To minimize the complexity and cost of doing that, he says, cloud users should try to touch proprietary and nonstandard elements as lightly as possible. That's what RightScale claims to pull off with its management tools, which work with a variety of cloud infrastructure providers, such as FlexiScale, GoGrid, and Amazon.com.
As Crandell explains, its tools create an abstraction layer on top of these services, which effectively minimizes user reliance on proprietary technology and makes its tools portable across providers. "We shield companies from having to write a specific solution for, say, Amazon and then have to rewrite again for each cloud," he says.
What's more, Crandell says, RightScale's source code is available to users, so if they wanted to move away from RightScale, they could.
This approach makes Christian Taylor, CEO of MeDeploy, feel that his company's infrastructure product offers freedom of choice. MeDeploy offers a system -- based on Amazon EC2 and managed with RightScale tools -- that allows film distributors to build online ecosystems for distributing and selling films.
"If anything, [moving away from EC2] would be easier than [exiting] an on-premise system," he says. "It uses standard hardware, so if a competitor made us think of switching to a different cloud, we could just set up a whole other cloud system, load it up and then switch over."
The risk/benefit dance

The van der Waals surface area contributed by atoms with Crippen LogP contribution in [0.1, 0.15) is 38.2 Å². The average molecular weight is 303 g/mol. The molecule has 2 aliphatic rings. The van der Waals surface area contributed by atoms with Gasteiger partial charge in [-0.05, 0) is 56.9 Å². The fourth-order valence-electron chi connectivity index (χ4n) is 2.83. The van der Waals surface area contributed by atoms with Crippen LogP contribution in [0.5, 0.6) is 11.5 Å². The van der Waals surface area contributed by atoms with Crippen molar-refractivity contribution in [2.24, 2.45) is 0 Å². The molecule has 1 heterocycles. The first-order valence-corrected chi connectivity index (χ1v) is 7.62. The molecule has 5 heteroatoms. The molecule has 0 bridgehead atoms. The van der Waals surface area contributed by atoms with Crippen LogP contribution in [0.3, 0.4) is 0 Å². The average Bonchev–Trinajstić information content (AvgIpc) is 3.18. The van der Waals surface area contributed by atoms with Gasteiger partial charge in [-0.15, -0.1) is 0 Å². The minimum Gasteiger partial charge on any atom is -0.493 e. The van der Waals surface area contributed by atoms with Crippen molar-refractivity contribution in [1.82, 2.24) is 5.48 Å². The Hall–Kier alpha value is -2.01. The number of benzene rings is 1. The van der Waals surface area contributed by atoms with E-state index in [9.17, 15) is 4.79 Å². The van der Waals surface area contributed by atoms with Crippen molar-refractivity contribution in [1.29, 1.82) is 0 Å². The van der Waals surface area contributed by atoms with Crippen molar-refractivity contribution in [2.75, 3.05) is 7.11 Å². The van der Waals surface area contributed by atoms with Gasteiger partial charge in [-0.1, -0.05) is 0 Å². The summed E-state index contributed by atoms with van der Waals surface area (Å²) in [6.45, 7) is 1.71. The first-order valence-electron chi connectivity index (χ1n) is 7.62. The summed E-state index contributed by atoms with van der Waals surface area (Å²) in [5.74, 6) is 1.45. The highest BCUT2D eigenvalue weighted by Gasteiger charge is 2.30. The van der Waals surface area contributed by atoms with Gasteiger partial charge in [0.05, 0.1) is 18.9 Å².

Avoiding the proprietary aspects of a vendor's system really comes down to a risk/benefit trade-off, Staten says. You need to weigh the advantages of using provider-specific technology against the vendor's vulnerability.
Take Salesforce.com, which uses a proprietary programming language and APIs, he says. "Years ago, no one was writing custom applications in Salesforce or leveraging their APIs, because they didn't know if they'd be around," he says. "Now that they've been around 10 years and are well capitalized, those things are in high use."
To determine a vendor's viability, Staten proposes doing in-depth research, asking the vendor to provide under a nondisclosure agreement information such as its cash position. He also talks to the venture capitalists backing the company about their commitment to it. In addition, Staten recommends asking references whether they're just dipping their toes in the water with a vendor or making a bigger commitment.
Serena Software's Bonvanie also advises companies to specify an exit strategy in their contracts. "The imperative is that you agree with your vendor on what the procedures are for abandoning their application, if needed," he says. For instance, how does data come out, and what is the vendor's involvement in making that happen? How much time do you have to get the data out after service nonrenewal?
In many of its contracts, Serena inserts escrows to regulate what happens to its cloud software vendors' source code if the vendors cease operations. Bonvanie says he has found that cloud vendors are more forthcoming about doing this than most traditional vendors.
It's also essential to set policies early on as to how your company is going to use the cloud and under what circumstances, Staten says. This is especially important when it comes to securing data in the cloud, which often requires customization by the user. "You have to do things above and beyond what the cloud vendor provides to be secure or compliant," he says.